On December 21, a three judge panel (McKeague, Donald, and Readler) rejected the Church's position. An unsigned order denied a stay on equitable grounds, citing the Supreme Court's Danville decision:

With respect to the challenges to the first prohibition, the Supreme Court's recent order in Danville Christian Academy v. Beshear, concerning a free-exercise challenge to the same executive order, likewise resolves the emergency request in this case. See No. 20A96, slip op. (Dec. 17, 2020). The Supreme Court in Danville declined to address the likelihood that the petitioners would prevail on the merits of their free exercise claims. Observing that the executive order effectively expires "this week or shortly thereafter," the Supreme Court instead concluded that equitable relief was unwarranted given the limited impact that would result from staying the order. Id. at 1–2; see also id. (Alito, J., dissenting) (describing the Court as "reluctant to grant relief that, at this point, would have little practical effect"). To the extent plaintiffs' claims mirror those in Danville, we are compelled to reach the same conclusion as has the Supreme Court.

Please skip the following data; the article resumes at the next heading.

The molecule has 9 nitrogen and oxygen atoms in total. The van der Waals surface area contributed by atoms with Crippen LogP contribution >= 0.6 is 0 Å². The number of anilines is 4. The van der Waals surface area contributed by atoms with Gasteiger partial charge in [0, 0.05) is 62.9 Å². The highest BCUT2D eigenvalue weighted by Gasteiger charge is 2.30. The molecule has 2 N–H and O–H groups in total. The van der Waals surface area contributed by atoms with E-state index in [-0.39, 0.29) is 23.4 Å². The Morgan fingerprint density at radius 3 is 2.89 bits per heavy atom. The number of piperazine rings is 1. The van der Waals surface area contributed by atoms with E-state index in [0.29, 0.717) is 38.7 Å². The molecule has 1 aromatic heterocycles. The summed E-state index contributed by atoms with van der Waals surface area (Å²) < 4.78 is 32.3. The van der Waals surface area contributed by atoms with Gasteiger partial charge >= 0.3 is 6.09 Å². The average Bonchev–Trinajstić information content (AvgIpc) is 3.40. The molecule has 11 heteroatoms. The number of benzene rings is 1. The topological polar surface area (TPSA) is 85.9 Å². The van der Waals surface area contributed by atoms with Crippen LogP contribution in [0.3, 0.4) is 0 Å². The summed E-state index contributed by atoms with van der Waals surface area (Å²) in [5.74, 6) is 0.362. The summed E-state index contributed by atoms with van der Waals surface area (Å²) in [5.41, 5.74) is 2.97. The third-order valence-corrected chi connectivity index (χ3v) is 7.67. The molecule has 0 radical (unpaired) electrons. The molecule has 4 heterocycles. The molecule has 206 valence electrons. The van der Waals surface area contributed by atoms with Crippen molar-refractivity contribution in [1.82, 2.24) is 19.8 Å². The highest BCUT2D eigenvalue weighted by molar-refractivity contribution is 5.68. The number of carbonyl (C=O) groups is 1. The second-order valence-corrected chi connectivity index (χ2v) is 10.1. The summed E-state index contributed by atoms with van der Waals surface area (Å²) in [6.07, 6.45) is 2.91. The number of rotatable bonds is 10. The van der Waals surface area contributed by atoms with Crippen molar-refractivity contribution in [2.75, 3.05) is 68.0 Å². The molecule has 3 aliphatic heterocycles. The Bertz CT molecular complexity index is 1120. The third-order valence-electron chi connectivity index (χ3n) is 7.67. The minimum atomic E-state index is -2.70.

I still think the Supreme Court's punt was in error, but the Circuit Court was correct to follow the Justices's lead.

The panel did note that the Pleasant View Church raised the hybrid theory that was not present in Danville:

Plaintiffs' challenge to Executive Order 2020-969, we note, does raise additional claims beyond the free exercise claims at issue in Danville. But as the Supreme Court's order did not rest on the substantive claims at issue, and instead on the equities of enjoining the enforcement of a soon-to-be expired order, there is no basis in this emergency setting to distinguish Danville from today's case. Especially so, it seems, when our consideration of the stay requests comes even later in the day than in Danville. As the Supreme Court observed in Danville, a future challenge to a similar order could raise significant questions under the Free Exercise Clause or in conjunction with other constitutional rights. Plaintiffs can raise those claims if and when that eventuality occurs. See Danville, slip op. at 1–2; see also id. at 2–3 (Gorsuch, J., dissenting).

The Sixth Circuit was very careful to say that Danville "did not rest on the substantive claims at issue." The Supreme Court's order was very, very cagey. I don't think the unsigned opinion turned entirely on equitable factors, but the Court was silent about what other "circumstances" were considered. The order stated: